I often get emails from people all over the world asking for my advice. This is one of the great things about writing a blog about gluten free living. I feel confident that I have been gluten and dairy free long enough to help others overcome their struggle. But there is one aspect of this give and take that puzzles me.
People often tell me they have signs of celiac disease. Yet when I tell them is they need to get tested, they brush me off. Celiac disease is an immune disease. It’s not just gluten intolerance. It can destroy your intestines if not treated. I tell people not to do an elimination diet before getting tested, or it will skew the results. Yet I go ignored.
I have been at this for a long time. I do my research and my due diligence. When I try to advise people to do the same, they want a quick fix. Just give me the recipes. Just tell me what to eat and what not to eat. It just boggles my mind.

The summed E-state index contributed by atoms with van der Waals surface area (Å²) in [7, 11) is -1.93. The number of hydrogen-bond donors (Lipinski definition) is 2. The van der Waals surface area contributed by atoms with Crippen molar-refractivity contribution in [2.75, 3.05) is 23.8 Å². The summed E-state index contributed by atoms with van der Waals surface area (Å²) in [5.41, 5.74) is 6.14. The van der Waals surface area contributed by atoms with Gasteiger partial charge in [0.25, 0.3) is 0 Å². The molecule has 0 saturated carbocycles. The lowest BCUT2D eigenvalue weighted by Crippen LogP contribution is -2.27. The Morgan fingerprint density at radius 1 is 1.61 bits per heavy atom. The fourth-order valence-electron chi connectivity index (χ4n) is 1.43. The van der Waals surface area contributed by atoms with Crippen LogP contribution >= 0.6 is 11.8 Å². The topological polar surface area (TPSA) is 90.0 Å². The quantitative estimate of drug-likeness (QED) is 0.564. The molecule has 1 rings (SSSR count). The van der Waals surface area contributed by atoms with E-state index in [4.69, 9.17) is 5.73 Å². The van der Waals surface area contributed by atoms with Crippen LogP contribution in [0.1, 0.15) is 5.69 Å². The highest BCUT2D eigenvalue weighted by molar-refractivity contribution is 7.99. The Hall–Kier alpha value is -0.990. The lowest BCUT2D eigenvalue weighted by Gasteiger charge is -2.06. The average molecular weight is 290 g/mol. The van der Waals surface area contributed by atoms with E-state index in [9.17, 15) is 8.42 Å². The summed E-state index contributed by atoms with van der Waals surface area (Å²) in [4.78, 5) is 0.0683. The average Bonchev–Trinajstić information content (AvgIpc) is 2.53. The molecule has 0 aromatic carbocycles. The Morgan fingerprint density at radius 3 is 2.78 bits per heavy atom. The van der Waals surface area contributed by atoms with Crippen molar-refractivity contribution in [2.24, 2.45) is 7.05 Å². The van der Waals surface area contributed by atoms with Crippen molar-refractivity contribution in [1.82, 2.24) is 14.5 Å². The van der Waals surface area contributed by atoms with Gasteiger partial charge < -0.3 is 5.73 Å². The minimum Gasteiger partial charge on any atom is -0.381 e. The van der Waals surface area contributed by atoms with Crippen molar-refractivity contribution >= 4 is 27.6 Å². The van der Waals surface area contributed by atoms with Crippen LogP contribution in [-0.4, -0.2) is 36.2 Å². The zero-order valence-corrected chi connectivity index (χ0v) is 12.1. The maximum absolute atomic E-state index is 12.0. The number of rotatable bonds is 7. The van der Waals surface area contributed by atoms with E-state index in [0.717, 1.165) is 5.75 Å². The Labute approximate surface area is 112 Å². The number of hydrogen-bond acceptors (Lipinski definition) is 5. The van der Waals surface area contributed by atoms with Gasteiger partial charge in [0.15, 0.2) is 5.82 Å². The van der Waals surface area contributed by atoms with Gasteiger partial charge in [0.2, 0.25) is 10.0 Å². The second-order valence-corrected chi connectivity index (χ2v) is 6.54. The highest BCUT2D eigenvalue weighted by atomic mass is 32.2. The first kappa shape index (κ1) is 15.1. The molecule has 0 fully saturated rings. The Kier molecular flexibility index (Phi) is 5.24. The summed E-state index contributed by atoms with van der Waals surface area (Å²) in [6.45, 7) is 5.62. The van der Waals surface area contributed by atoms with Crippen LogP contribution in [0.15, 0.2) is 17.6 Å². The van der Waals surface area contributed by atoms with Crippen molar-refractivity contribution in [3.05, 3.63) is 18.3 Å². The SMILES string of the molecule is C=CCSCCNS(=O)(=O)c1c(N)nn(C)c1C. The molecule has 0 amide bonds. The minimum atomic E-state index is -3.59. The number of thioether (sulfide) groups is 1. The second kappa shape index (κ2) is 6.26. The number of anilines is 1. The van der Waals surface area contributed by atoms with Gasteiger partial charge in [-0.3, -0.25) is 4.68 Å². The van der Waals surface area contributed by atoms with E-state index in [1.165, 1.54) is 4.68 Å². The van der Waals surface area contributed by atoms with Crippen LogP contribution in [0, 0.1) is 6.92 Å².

There is a local group that goes to “gluten-free” restaurants in Nashville. I thought about joining them. Wouldn’t it be great to go out to dinner with people in a similar situation? Then I thought about it. How careful are they really? Are they taking the restaurant’s word for it? Do they know enough how to read menus and what to look for? I highly doubt it. Knowing it would just frustrate me, I gave up on the idea.
I was once a member of a couple of Facebook groups on being gluten free. One lady kept posting that she was having shortness of breath and chest pain. Everyone put their two cents in, saying that she had “gluten intolerance” or “gluten allergies”. I said she might be having a heart attack. Turns out I was right. Luckily she survived. People can’t see the forest for the trees. I no longer belong to any of those groups.
Everyone is an expert. Everyone thinks they know better. But they often don’t. And it can end badly.
Don’t get me wrong; I am happy to help in any way I can. But why ask me if you are just going to do what you want anyway?
I have some tips for those who have gluten intolerance symptoms and need help:
- Consider your source
- Do your homework
- learn how to read labels
- Don’t rely on just one opinion
- Work with a nutritionist or your doctor
- get tested for celiac disease
- No one is right all of the time
- You don’t know better than the person you are asking for advice
I will continue to help those who ask me. But I hope that they will go beyond asking for recipes and perhaps take the advice that is given to them into consideration. It comes from the heart.